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 Azul probably needs no introduction. Since its release in 2017, it has proven to be one of those unicorn-games that has managed to cros...

Azul Azul



 Azul probably needs no introduction. Since its release in 2017, it has proven to be one of those unicorn-games that has managed to cross over, from hobby games, into more mainstream gaming.  Last Christmas my Sister, who is not a gamer and who I haven't seen in years (she lives in a different continent), called me up to talk about Azul which she had just played.

It is a competitive abstract game that is quick to teach and has a surprising amount of depth and it will give gamers and non-gamers alike plenty to chew on. It also looks beautiful on the table and if anything, plays too quickly, i.e. it is over before I want it to be over, two or three more rounds would always be welcome. 

You can watch my quick unboxing of Azul below:


All players are building a mosaic on their own player board from a collective pool of tiles in the centre of the table.  Available tiles all start in a number of 'factories' that are placed in between all players.  You must take all tiles of the same pattern from a factory, any tiles that didn't match your pattern are discarded to the centre of the table to form a common pool of tiles.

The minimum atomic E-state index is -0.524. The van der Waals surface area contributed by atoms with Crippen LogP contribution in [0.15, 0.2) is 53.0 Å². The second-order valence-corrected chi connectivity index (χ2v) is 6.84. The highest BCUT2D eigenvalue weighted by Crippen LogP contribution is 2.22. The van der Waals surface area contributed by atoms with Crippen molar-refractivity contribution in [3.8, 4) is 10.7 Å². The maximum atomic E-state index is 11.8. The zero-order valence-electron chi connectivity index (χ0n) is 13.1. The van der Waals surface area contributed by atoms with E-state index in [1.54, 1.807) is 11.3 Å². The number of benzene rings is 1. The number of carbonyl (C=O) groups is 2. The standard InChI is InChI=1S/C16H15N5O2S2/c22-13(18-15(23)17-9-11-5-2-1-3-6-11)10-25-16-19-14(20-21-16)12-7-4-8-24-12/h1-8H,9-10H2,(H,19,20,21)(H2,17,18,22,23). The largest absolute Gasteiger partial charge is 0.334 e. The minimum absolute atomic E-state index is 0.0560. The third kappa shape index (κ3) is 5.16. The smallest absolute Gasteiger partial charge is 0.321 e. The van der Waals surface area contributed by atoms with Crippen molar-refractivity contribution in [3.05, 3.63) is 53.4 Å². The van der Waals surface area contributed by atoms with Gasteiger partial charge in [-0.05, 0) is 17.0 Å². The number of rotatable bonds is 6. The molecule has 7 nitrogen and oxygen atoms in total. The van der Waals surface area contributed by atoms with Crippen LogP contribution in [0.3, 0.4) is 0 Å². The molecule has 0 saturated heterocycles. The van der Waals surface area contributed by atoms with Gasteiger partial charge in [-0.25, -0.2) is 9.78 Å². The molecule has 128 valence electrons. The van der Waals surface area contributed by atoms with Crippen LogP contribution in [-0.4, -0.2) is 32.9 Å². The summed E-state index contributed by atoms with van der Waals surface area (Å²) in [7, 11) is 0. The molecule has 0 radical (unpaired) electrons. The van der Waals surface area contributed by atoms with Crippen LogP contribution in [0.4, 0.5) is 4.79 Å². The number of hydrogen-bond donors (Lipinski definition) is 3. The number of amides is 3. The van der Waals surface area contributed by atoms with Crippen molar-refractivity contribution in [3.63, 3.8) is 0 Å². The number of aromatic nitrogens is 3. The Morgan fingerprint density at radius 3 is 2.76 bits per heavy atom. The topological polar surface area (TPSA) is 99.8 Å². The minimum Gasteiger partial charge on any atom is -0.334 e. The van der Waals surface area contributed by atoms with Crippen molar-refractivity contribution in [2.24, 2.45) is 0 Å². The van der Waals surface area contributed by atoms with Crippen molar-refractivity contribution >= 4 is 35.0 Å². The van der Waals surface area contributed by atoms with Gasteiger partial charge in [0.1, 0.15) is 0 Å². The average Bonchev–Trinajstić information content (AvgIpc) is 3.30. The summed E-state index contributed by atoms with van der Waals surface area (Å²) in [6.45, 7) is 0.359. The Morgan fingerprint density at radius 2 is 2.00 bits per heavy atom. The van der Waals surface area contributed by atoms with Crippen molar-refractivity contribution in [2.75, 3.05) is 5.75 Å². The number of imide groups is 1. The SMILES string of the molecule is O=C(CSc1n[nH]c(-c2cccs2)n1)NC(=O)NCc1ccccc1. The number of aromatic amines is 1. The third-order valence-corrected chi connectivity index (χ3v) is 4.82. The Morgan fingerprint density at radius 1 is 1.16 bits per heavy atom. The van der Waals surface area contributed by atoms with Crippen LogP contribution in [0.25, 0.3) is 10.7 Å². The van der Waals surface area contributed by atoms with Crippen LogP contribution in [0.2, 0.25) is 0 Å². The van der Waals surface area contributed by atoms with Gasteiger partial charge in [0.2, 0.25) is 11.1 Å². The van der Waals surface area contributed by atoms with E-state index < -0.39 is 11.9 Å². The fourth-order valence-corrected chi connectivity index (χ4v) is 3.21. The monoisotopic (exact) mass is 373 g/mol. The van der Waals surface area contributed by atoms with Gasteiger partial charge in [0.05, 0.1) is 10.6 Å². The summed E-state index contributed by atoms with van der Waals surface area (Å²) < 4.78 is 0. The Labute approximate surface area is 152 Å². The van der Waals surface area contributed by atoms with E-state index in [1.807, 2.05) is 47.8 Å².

You could just play this game concentrating on your own board, but the tile draw mechanism also allows you to jeopardise your opponent's best choices in a deliciously mean fashion.  Of course, a casual gamer is probably not going to look for those 'take that' opportunities and will have a lovely time building their own mosaic on their own player board, albeit having to work through some unexpectedly tough decisions. 

Those tough decisions, in all likelihood, have come from the experienced gamer or keen Azul-player at the table who may be looking for as many opportunities to minimise their opponents' choices.

This game rewards either play style, if not through an abundance of victories (I've not figured out a consistently good strategy) but in playing experience and fun. And after all, why do we play and obsess over these cardboard and plastic pieces whose intrinsic value is so little? I know for me, it's because of the experiences and fun that I have when playing with a friend or group of friends, the memories that are made and recalled...

When you've taken one pattern of tile from a factory or the centre, you place them on a pattern line, which has one to five spaces available. Tiles can only be placed on empty lines, or lines that have the same tile in already and empty spaces available.  If you can't place them on a free pattern line, then they drop to the floor line. Any tiles on your floor line will cause negative points at the end of a round.

Any abstract game is always going to struggle with theme, but Azul probably has more of a theme than any abstract I've played. It's still fairly loose, but your actions and the overall look of the game reflect the process of building a mosaic work of art nicely.